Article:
Sono le stesse piste dei miseri contrabbandieri di olio e farina in cambio di caffè e cioccolata, quando ancora non si barattava una vita con una vita, o con nulla. Sono saliti in quattrocento e un centinaio ancora mancano all' appello, sperduti tra carpini e lecci, dentro i cespugli fioriti. Hanno mangiato piccoli fichi ancora acerbi salendo verso Olivetta San Michele, hanno raggiunto il rifugio Gambino in frazione Gerri tra un volo di farfalle bianche e il sangue delle vesciche. Molti avanzano in ciabatte, altri scalzi, seguendo il rumore del torrente Bevera per orientarsi nelle tenebre, e il volo dei gabbiani. 
Alcuni si sono divisi tra le frazioni Calvo e Torri: i più agili o fortunati ce l' hanno fatta, conquistando finalmente la Francia con l' ultimo salto nel buio, ma i più sono stati catturati dalla Gendarmerie e rimandati indietro. Perché la seconda casella è il respingimento, anche la parola è orribile, non solo il fatto. Li identificano e li respingono appunto uno a uno, una procedura molto lunga e per arrivarci i migranti sono stati presi con i cani Malinois e con i droni, dove l' elicottero non riusciva ad arrivare. «Il lavoro sporco, i nostri poliziotti lo fanno fare ai francesi», dice un' attivista italiana col foglio di via, fuorilegge sul monte per aiutare dei poveracci. Tutti illegali, lei e loro. «La Polizia ha fatto crescere la tensione per poter reprimere meglio, è un vecchio trucco tattico». Poi, la terza casella è l' intruppamento verso Sospel o Castellar, frazioni francesi sopra Ventimiglia da dove il mare è una meraviglia finta, di smalto. 
I gendarmi non usano troppe cortesie. «Mi hanno picchiato quando ho detto che ho solo 17 anni, eppure è vero, mi hanno battuto e rimandato indietro», racconta Ahammed, etiope col sogno di un Paese che neppure lo conosce e già lo odia. La quarta casella del gioco dell' oca umano è il fax dai gendarmi francesi ai colleghi italiani, ci sono meno di 200 metri tra le loro caserme alla frontiera alta di Ponte San Luigi, gialle e basse entrambe, dove gli uomini sono stivati dentro ai container come merce. Dalla caserma italiana partono le camionette per riprendersi i migranti e riportarli sotto, sul greto del torrente. Ma i più vengono messi sui pullman e spediti al Cie di Taranto, i sedili sono coperti da teli di plastica perché si sa che i neri sono sporchi e un vecchio torpedone scassato senza aria condizionata potrebbe subirne grave danno. La quinta casella è dunque il viaggio infinito, torrido e sconsolante, con un' idea già ben chiara in testa: arrivare in Puglia e scappare di nuovo. Molti dei neri portati a Taranto martedì ieri pomeriggio erano già a Milano e aspettavano il treno per Ventimiglia dove il gioco dell' oca ricomincerà. «Ora sono stremato, nel bosco non ho mangiato niente e non ho dormito, ma tra qualche giorno ritento» dice Mido, sudanese. «Ho 17 anni», lo ripete come tanti, sperando che il diritto internazionale che gli hanno a malapena spiegato ne tuteli la minore età, altra pia illusione come dimostrano le percosse sulla schiena di Ahammed. Quelli che tornano al via, si rifocillano alla mensa della Caritas di via San Secondo.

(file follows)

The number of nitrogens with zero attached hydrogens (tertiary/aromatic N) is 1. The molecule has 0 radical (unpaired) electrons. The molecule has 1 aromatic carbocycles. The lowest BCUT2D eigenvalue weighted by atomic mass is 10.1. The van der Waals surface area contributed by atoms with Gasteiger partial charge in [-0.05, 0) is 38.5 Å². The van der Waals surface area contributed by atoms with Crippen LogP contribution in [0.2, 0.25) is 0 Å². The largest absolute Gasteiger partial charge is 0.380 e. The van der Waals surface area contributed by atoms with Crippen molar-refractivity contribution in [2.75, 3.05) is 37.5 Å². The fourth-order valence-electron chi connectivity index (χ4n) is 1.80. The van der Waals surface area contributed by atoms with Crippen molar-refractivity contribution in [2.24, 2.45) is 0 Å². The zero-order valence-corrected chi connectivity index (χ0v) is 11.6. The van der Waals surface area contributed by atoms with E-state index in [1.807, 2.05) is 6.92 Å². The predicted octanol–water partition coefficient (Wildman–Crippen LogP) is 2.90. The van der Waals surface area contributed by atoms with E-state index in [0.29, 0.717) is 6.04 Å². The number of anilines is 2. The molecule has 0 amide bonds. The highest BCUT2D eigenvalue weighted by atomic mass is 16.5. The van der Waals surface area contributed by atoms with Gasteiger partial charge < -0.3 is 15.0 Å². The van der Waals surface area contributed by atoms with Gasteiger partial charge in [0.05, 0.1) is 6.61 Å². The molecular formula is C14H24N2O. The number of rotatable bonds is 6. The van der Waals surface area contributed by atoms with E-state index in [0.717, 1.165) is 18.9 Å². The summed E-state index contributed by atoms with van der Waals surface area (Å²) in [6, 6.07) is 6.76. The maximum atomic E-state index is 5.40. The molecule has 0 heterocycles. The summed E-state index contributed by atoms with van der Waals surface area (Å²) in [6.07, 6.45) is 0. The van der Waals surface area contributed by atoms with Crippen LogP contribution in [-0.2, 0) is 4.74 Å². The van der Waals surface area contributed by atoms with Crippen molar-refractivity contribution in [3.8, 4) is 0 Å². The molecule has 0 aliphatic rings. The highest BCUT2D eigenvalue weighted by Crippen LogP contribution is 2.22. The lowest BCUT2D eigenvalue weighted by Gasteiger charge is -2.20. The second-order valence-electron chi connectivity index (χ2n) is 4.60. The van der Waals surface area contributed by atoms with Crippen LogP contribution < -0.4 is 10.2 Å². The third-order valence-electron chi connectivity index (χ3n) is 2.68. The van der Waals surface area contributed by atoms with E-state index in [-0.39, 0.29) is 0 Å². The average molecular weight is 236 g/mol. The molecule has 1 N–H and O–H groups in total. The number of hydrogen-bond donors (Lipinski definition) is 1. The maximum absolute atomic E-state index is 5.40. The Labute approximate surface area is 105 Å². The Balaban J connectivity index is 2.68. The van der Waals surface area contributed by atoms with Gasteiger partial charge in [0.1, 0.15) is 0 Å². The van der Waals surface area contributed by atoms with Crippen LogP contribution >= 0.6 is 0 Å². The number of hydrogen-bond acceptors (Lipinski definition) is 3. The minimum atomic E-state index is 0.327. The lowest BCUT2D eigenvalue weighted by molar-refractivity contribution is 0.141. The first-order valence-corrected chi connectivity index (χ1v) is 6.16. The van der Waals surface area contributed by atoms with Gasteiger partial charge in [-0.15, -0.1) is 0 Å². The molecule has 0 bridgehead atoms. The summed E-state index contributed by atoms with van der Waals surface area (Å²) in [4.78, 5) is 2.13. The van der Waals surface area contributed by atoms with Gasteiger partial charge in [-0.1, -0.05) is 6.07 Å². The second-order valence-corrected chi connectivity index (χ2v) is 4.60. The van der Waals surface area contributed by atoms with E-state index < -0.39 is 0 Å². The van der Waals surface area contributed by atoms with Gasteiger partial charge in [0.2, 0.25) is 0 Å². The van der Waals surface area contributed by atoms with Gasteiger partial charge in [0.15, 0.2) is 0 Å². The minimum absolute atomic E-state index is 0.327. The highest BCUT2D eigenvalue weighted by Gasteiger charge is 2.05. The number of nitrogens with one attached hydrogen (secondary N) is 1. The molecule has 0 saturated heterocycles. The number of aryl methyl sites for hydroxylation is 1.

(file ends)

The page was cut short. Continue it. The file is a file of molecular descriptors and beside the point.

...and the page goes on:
Ieri mattina erano 250. «Ma non possiamo sfamarne neppure uno di più, la struttura è al collasso», racconta Christian Papini, il coordinatore di queste due file di uomini affamati e malvestiti. «Chiediamo abiti da uomo di taglia piccola perché i ragazzi, vedete, sono mingherlini». Il cibo per ora non manca. Menù del giorno, pasta ai funghi e insalata. La roba da mangiare arriva anche dalla Francia, come questa latta d' olio che la signora Thérèse Maffeis scarica adesso dall' auto. «Vengo da Nizza e mi vergogno che noi francesi non accogliamo nessuno, altro che europeismo di Macron, lui non vuole chi non gli rende nulla». Thérèse veste solo di verde: «Per una speranza, e per dare un po' di colore e gioia a questi poveretti che già mi conoscono e mi chiamano, appunto, la verde». Davanti alla chiesa delle Gianchette che ospita donne e bambini, i migranti maschi stanno distesi a terra e cercano la forza di ripartire. Sanno che cento di loro vagano ancora sulla montagna, nel frattempo qualcuno sarà passato dall' altra parte, scappando ai cani e ingoiando bacche. Perché la montagna ha una strada per tutti, almeno finché un gendarme non ti cattura dopo che hai pagato i trafficanti di uomini, non solo quelli delle carrette del mare, anche i contrabbandieri di carne che conoscono ogni angolo del monte, luridi e scaltri perché il gioco dell' oca è soprattutto un mercato e loro comprano, loro vendono. E stanotte qualcuno riproverà.

          Children worst affected by the S Sudan conflict